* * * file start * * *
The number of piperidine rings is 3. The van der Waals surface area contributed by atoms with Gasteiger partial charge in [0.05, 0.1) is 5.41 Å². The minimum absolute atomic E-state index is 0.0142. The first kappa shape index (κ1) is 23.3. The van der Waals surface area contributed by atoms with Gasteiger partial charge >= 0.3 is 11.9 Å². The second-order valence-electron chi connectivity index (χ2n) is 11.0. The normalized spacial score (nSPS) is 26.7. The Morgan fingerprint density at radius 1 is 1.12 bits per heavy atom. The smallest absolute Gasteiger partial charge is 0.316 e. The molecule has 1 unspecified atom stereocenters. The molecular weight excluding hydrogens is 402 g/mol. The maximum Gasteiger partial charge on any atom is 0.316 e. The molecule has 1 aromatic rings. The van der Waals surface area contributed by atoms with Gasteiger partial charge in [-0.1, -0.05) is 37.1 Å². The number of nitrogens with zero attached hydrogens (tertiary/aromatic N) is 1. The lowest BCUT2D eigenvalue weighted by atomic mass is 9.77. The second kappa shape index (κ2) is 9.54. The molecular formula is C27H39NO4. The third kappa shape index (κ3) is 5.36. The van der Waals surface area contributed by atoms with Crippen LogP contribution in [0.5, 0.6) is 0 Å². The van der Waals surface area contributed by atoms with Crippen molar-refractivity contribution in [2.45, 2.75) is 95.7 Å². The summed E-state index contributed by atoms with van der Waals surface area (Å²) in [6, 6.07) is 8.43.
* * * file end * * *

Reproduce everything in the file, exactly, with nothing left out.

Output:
The number of piperidine rings is 3. The van der Waals surface area contributed by atoms with Gasteiger partial charge in [0.05, 0.1) is 5.41 Å². The minimum absolute atomic E-state index is 0.0142. The first kappa shape index (κ1) is 23.3. The van der Waals surface area contributed by atoms with Gasteiger partial charge >= 0.3 is 11.9 Å². The second-order valence-electron chi connectivity index (χ2n) is 11.0. The normalized spacial score (nSPS) is 26.7. The Morgan fingerprint density at radius 1 is 1.12 bits per heavy atom. The smallest absolute Gasteiger partial charge is 0.316 e. The molecule has 1 unspecified atom stereocenters. The molecular weight excluding hydrogens is 402 g/mol. The maximum Gasteiger partial charge on any atom is 0.316 e. The molecule has 1 aromatic rings. The van der Waals surface area contributed by atoms with Gasteiger partial charge in [-0.1, -0.05) is 37.1 Å². The number of nitrogens with zero attached hydrogens (tertiary/aromatic N) is 1. The lowest BCUT2D eigenvalue weighted by atomic mass is 9.77. The second kappa shape index (κ2) is 9.54. The molecular formula is C27H39NO4. The third kappa shape index (κ3) is 5.36. The van der Waals surface area contributed by atoms with Crippen LogP contribution in [0.5, 0.6) is 0 Å². The van der Waals surface area contributed by atoms with Crippen molar-refractivity contribution in [2.45, 2.75) is 95.7 Å². The summed E-state index contributed by atoms with van der Waals surface area (Å²) in [6, 6.07) is 8.43.